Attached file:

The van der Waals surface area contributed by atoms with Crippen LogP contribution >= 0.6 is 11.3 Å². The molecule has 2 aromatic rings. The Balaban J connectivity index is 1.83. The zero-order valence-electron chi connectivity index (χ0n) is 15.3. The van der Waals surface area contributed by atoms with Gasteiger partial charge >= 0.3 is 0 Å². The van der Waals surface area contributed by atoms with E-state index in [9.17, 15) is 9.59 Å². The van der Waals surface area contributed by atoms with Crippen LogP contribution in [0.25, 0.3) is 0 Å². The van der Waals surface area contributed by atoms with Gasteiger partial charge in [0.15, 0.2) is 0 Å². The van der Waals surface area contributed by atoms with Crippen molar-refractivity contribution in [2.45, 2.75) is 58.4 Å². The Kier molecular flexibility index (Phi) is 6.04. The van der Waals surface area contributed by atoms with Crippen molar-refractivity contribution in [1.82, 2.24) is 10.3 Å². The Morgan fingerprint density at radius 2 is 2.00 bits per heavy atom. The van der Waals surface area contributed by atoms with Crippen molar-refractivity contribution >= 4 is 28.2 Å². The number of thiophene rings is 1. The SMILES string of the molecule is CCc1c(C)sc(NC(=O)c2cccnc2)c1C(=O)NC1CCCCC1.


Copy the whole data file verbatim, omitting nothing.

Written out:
The van der Waals surface area contributed by atoms with Crippen LogP contribution >= 0.6 is 11.3 Å². The molecule has 2 aromatic rings. The Balaban J connectivity index is 1.83. The zero-order valence-electron chi connectivity index (χ0n) is 15.3. The van der Waals surface area contributed by atoms with Gasteiger partial charge >= 0.3 is 0 Å². The van der Waals surface area contributed by atoms with E-state index in [9.17, 15) is 9.59 Å². The van der Waals surface area contributed by atoms with Crippen LogP contribution in [0.25, 0.3) is 0 Å². The van der Waals surface area contributed by atoms with Gasteiger partial charge in [0.15, 0.2) is 0 Å². The van der Waals surface area contributed by atoms with Crippen molar-refractivity contribution in [2.45, 2.75) is 58.4 Å². The Kier molecular flexibility index (Phi) is 6.04. The van der Waals surface area contributed by atoms with Crippen molar-refractivity contribution in [1.82, 2.24) is 10.3 Å². The Morgan fingerprint density at radius 2 is 2.00 bits per heavy atom. The van der Waals surface area contributed by atoms with Crippen molar-refractivity contribution >= 4 is 28.2 Å². The number of thiophene rings is 1. The SMILES string of the molecule is CCc1c(C)sc(NC(=O)c2cccnc2)c1C(=O)NC1CCCCC1.